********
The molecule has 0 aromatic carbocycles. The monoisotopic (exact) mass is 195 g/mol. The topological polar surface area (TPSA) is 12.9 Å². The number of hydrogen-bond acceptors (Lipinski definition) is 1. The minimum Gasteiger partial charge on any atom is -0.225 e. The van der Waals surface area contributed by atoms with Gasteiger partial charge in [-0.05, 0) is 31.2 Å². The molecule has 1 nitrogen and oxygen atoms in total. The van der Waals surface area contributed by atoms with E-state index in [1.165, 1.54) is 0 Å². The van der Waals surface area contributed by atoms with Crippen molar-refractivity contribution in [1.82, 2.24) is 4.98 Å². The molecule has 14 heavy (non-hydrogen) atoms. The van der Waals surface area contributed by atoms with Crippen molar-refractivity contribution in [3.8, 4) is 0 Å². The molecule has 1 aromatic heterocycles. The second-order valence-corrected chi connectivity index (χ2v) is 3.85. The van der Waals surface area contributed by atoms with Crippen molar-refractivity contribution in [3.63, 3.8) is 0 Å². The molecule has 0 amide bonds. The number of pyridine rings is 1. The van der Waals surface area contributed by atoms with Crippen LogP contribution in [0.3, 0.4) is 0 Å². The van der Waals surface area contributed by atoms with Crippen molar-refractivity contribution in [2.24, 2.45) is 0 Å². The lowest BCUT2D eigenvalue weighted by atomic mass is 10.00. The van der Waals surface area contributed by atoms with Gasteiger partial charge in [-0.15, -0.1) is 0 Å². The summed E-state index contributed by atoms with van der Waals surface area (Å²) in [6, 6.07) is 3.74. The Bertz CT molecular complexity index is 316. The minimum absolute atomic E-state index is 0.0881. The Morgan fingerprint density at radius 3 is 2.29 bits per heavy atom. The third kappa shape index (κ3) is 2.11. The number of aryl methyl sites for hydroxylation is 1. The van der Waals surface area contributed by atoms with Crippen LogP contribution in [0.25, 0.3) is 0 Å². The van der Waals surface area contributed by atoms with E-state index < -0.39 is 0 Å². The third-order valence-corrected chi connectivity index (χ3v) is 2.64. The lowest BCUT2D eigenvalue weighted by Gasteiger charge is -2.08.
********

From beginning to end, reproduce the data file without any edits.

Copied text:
The molecule has 0 aromatic carbocycles. The monoisotopic (exact) mass is 195 g/mol. The topological polar surface area (TPSA) is 12.9 Å². The number of hydrogen-bond acceptors (Lipinski definition) is 1. The minimum Gasteiger partial charge on any atom is -0.225 e. The van der Waals surface area contributed by atoms with Gasteiger partial charge in [-0.05, 0) is 31.2 Å². The molecule has 1 nitrogen and oxygen atoms in total. The van der Waals surface area contributed by atoms with E-state index in [1.165, 1.54) is 0 Å². The van der Waals surface area contributed by atoms with Crippen molar-refractivity contribution in [1.82, 2.24) is 4.98 Å². The molecule has 14 heavy (non-hydrogen) atoms. The van der Waals surface area contributed by atoms with Crippen molar-refractivity contribution in [3.8, 4) is 0 Å². The molecule has 1 aromatic heterocycles. The second-order valence-corrected chi connectivity index (χ2v) is 3.85. The van der Waals surface area contributed by atoms with Crippen molar-refractivity contribution in [3.63, 3.8) is 0 Å². The molecule has 0 amide bonds. The number of pyridine rings is 1. The van der Waals surface area contributed by atoms with Crippen LogP contribution in [0.3, 0.4) is 0 Å². The van der Waals surface area contributed by atoms with Crippen molar-refractivity contribution in [2.24, 2.45) is 0 Å². The lowest BCUT2D eigenvalue weighted by atomic mass is 10.00. The van der Waals surface area contributed by atoms with Gasteiger partial charge in [-0.15, -0.1) is 0 Å². The summed E-state index contributed by atoms with van der Waals surface area (Å²) in [6, 6.07) is 3.74. The Bertz CT molecular complexity index is 316. The minimum absolute atomic E-state index is 0.0881. The Morgan fingerprint density at radius 3 is 2.29 bits per heavy atom. The third kappa shape index (κ3) is 2.11. The number of aryl methyl sites for hydroxylation is 1. The van der Waals surface area contributed by atoms with Crippen LogP contribution in [0.25, 0.3) is 0 Å². The van der Waals surface area contributed by atoms with E-state index < -0.39 is 0 Å². The third-order valence-corrected chi connectivity index (χ3v) is 2.64. The lowest BCUT2D eigenvalue weighted by Gasteiger charge is -2.08.